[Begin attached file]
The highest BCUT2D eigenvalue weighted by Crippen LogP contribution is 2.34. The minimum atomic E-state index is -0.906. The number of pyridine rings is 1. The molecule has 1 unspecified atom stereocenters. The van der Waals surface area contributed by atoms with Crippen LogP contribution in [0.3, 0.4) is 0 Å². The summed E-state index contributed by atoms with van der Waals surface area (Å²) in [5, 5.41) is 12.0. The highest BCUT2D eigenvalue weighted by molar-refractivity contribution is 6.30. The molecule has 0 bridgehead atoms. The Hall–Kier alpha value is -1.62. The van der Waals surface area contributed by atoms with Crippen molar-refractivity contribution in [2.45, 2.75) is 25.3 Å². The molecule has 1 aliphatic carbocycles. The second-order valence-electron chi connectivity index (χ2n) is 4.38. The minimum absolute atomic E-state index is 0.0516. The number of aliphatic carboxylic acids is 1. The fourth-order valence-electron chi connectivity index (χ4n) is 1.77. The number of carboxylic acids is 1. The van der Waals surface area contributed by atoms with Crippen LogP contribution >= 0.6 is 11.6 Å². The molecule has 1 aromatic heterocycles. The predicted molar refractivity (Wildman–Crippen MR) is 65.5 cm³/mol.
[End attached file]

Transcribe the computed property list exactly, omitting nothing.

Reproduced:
The highest BCUT2D eigenvalue weighted by Crippen LogP contribution is 2.34. The minimum atomic E-state index is -0.906. The number of pyridine rings is 1. The molecule has 1 unspecified atom stereocenters. The van der Waals surface area contributed by atoms with Crippen LogP contribution in [0.3, 0.4) is 0 Å². The summed E-state index contributed by atoms with van der Waals surface area (Å²) in [5, 5.41) is 12.0. The highest BCUT2D eigenvalue weighted by molar-refractivity contribution is 6.30. The molecule has 0 bridgehead atoms. The Hall–Kier alpha value is -1.62. The van der Waals surface area contributed by atoms with Crippen molar-refractivity contribution in [2.45, 2.75) is 25.3 Å². The molecule has 1 aliphatic carbocycles. The second-order valence-electron chi connectivity index (χ2n) is 4.38. The minimum absolute atomic E-state index is 0.0516. The number of aliphatic carboxylic acids is 1. The fourth-order valence-electron chi connectivity index (χ4n) is 1.77. The number of carboxylic acids is 1. The van der Waals surface area contributed by atoms with Crippen LogP contribution >= 0.6 is 11.6 Å². The molecule has 1 aromatic heterocycles. The predicted molar refractivity (Wildman–Crippen MR) is 65.5 cm³/mol.